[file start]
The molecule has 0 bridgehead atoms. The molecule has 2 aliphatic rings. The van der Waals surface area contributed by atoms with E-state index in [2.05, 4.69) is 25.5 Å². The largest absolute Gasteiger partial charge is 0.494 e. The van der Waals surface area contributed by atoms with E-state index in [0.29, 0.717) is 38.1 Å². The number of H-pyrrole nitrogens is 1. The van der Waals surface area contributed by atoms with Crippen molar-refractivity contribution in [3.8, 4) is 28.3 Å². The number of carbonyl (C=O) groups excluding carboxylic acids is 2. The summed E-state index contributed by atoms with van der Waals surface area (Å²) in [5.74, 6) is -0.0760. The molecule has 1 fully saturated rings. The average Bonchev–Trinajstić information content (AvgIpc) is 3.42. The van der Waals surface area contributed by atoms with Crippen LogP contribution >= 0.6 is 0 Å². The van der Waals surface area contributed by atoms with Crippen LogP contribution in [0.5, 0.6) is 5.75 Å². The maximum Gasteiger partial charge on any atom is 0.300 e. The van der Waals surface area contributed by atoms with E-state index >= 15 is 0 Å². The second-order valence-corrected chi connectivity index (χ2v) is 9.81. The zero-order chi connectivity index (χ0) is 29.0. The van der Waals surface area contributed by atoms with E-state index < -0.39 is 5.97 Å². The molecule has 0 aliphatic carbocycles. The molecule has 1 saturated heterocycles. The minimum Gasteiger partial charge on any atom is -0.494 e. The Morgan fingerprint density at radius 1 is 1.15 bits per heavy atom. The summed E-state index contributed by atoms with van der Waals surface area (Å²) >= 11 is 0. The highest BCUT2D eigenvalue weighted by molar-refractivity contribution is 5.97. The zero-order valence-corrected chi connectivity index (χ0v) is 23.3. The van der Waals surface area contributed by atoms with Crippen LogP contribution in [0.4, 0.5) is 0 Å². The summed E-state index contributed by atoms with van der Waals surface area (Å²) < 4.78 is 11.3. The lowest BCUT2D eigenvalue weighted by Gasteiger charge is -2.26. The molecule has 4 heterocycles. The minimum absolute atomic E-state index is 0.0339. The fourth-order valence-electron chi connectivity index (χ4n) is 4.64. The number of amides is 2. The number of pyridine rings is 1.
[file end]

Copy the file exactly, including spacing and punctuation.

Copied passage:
The molecule has 0 bridgehead atoms. The molecule has 2 aliphatic rings. The van der Waals surface area contributed by atoms with E-state index in [2.05, 4.69) is 25.5 Å². The largest absolute Gasteiger partial charge is 0.494 e. The van der Waals surface area contributed by atoms with E-state index in [0.29, 0.717) is 38.1 Å². The number of H-pyrrole nitrogens is 1. The van der Waals surface area contributed by atoms with Crippen molar-refractivity contribution in [3.8, 4) is 28.3 Å². The number of carbonyl (C=O) groups excluding carboxylic acids is 2. The summed E-state index contributed by atoms with van der Waals surface area (Å²) in [5.74, 6) is -0.0760. The molecule has 1 fully saturated rings. The average Bonchev–Trinajstić information content (AvgIpc) is 3.42. The van der Waals surface area contributed by atoms with Crippen LogP contribution >= 0.6 is 0 Å². The van der Waals surface area contributed by atoms with Crippen LogP contribution in [0.5, 0.6) is 5.75 Å². The maximum Gasteiger partial charge on any atom is 0.300 e. The van der Waals surface area contributed by atoms with E-state index >= 15 is 0 Å². The second-order valence-corrected chi connectivity index (χ2v) is 9.81. The zero-order chi connectivity index (χ0) is 29.0. The van der Waals surface area contributed by atoms with E-state index < -0.39 is 5.97 Å². The molecule has 0 aliphatic carbocycles. The molecule has 1 saturated heterocycles. The minimum Gasteiger partial charge on any atom is -0.494 e. The Morgan fingerprint density at radius 1 is 1.15 bits per heavy atom. The summed E-state index contributed by atoms with van der Waals surface area (Å²) >= 11 is 0. The highest BCUT2D eigenvalue weighted by molar-refractivity contribution is 5.97. The zero-order valence-corrected chi connectivity index (χ0v) is 23.3. The van der Waals surface area contributed by atoms with Crippen LogP contribution in [0.4, 0.5) is 0 Å². The summed E-state index contributed by atoms with van der Waals surface area (Å²) < 4.78 is 11.3. The lowest BCUT2D eigenvalue weighted by Gasteiger charge is -2.26. The molecule has 4 heterocycles. The minimum absolute atomic E-state index is 0.0339. The fourth-order valence-electron chi connectivity index (χ4n) is 4.64. The number of amides is 2. The number of pyridine rings is 1.